The most comprehensive review to date of the literature on Hydrellia spp. is that of Deonier (1971). Our morphological description of the anal plates of H. pakistanae expands upon Deonier's initial research, where he noted the presence of anal plates. However, he did not describe the morphology in respect to the size and shape of these organs. We observed the same general findings as Deonier, but with more detail. The distinct crescent moon shaped anal plates apparently are characteristic of H. pakistanae. However, how does the size and shape of the anal plates of H. pakistanae differ from other species of dipteran larva?
Stoffolano (1970) described differences among dipteran species in the size and shape of their anal organs. He suggests the differences between the sizes of the anal organ may reflect larval habitat differences, which, through selection, have favored one size organ over the other; larger anal organs are found predominantly in those species that reside in more dilute freshwater habitats. Further, Stoffolano (1970) described the anal plates or anal organs of Musca domestica L. as having lateral arms that are reduced so that the plate is short, squat, and roughly butterflyshaped. In contrast, Musca autumnalis De Geer, a close relative to M. domestica has an anal organ with lateral arms that are large and that wrap around 3/4th of the circumference of the posterior end of the larva. Musca autumnalis resides in fresh manure from cows (Bos spp.; Artiodactyla: Bovidae) fed pasture grasses, a larval habitat that is relatively low in dissolved ions (i.e., osmolality typically < 200 mmol/kg); i.e., freshwater (Grodowitz 1985). In contrast, M. domestica lives in a wide variety of habitats, but is more successful in those that are higher in dissolved ions; i.e., having a higher osmolality, such as chicken (Gallus gallus domesticus (L.); Galliformes: Phasanidae) feces, which are a mixture of feces and urine. Stoffolano (1970) examined figures from Zimmin (1951) of the anal plates of Muscidae and noted that besides differences in anal organ size, there is much variation in surface appearance and shape. For example, the larvae of M. domestica have smooth flat plates, while others like Stomoxys calcitrans (L) have bulbous or “hemorrhoidlike” surface structures. Based on Stoffolano–s work, the relatively small size of the anal plates of H. pakistanae is not characteristic for dipteran larvae, like 77. pakistanae, which thrive in highly dilute freshwater environments. Reasons for this discrepancy are not fully understood, and more research is needed especially using more detailed transmission electron microscopy and other physiological experimentation.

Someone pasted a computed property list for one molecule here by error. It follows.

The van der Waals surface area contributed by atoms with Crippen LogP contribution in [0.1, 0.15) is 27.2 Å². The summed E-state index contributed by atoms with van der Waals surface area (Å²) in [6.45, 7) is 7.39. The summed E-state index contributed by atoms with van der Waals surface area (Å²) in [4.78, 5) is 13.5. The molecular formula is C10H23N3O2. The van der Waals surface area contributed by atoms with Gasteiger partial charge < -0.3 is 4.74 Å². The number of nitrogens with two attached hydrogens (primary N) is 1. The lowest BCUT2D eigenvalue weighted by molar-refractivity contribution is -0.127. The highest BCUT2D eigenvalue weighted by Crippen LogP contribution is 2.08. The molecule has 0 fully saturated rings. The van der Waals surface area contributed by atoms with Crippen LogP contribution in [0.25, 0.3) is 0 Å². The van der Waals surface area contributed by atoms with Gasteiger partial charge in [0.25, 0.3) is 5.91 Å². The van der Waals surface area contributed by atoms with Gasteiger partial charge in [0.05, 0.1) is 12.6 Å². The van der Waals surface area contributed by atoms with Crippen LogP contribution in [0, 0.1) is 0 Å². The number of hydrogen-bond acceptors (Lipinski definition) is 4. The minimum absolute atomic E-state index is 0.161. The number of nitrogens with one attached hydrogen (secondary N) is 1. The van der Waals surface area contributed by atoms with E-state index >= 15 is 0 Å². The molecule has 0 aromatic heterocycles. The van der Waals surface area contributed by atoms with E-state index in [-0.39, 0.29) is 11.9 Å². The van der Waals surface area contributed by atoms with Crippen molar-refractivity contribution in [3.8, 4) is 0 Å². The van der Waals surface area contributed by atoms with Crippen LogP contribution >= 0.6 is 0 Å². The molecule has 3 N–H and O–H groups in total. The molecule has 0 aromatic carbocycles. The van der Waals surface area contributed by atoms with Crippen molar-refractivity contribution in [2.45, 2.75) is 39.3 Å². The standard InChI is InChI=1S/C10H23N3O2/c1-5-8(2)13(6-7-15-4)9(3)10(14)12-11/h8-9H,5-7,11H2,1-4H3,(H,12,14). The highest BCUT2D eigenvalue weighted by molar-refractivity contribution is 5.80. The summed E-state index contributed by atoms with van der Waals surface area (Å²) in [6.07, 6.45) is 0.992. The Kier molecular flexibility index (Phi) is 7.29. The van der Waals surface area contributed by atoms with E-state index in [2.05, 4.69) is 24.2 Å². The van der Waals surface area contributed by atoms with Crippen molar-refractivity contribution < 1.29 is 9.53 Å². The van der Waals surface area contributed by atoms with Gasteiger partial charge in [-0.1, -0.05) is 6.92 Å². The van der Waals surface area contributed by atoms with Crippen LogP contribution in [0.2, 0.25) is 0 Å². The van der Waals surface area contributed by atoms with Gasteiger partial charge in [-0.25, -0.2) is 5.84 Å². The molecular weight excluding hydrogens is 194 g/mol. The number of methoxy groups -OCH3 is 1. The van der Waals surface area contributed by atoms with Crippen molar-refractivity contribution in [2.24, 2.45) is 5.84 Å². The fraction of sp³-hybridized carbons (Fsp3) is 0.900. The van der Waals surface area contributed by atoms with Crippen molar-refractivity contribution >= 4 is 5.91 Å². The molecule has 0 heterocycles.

The images H. pakistanae larvae using SEM photography documented 2 possible artifacts due to exposure to high vacuum conditions and rapid desiccation. First was an unusual undulating pattern to the entire body of the larvae which was even more pronounced for the anal plate cuticle. The first artifact is most likely due to the vacuum environment of the SEM chamber and subsequent desiccation of the specimen. However, the more pronounced ‘wrinkling’ of the anal plate cuticle may indicate that it is thinner since it has a higher degree of shrinking than the rest of the body cuticle. Stoffolano's (1970) work on dipteran larvae histological sections of the anal plate cuticle showed the plates to be thinner than the rest of the body cuticle. This supports the idea that the higher degree of shrinking seen in H. pakistanae anal plate cuticle is a result of a thinner cuticle.
Stoffolano also noted spherical structures underneath the anal plate cuticle of several species of dipteran larvae much like our observations of small pits or holes in H. pakistanae. He described these structures as large epidermal cells which contained polytene chromosomes that gave a cobble-stoned appearance to the cuticle. More morphological studies of these spherical structures, especially using transmission electron microscopy, may be necessary to further describe their morphology, and to ascribe a function of the small pits.
Many scientists have used the silver nitrate staining method as a reliable tool to ascribe the function of osmoregulation to the anal plates or anal organs of many dipterans (Simmin 1951; Stoffolano 1970; Komnich 1977; Bradley 1985; Schwantes 1989; Schwantes & Seibold 1989; Reeves 2008). The anal plates of H. pakistanae stain a dark brown after immersion in a weak solution of silver nitrate and subsequent exposure to high light intensity. This indicates the presence of high concentrations of chloride ions within the anal plate tissues. The presence of high chloride concentrations implies an osmoregulatory function; and similar staining techniques have been used to ascribe osmoregulatory functions to tissues in a wide range of aquatic or terrestrial insects (Komnich 1977; Bradley 1985). Such chloride concentrating epithelium is typically found in freshwater organisms that must have a mechanism to maintain internal osmotic pressures when exposed to an external medium which is highly dilute relative to internal osmotic pressures. Based on Stoffolano's (1970) work, the presence of osmoregulating anal plates in H. pakistanae is typical of dipterans residing in a low salinity environment (fresh water) that, therefore, have a need to maintain internal osmotic conditions at a higher level than their surrounding habitat.
We thank Julie Nachtrieb and Nathan Harms for reviewing earlier drafts of this manuscript. We would like to thank Charles Weiss for helping us procure SEM pictures. This research was conducted under the U.S. Army Corps of Engineers Aquatic Plant Control Research Program, U.S. Army Engineers Research and Development Center, Program Manager, Linda Nelson. Permission to publish this information was granted by the Chief of Engineers.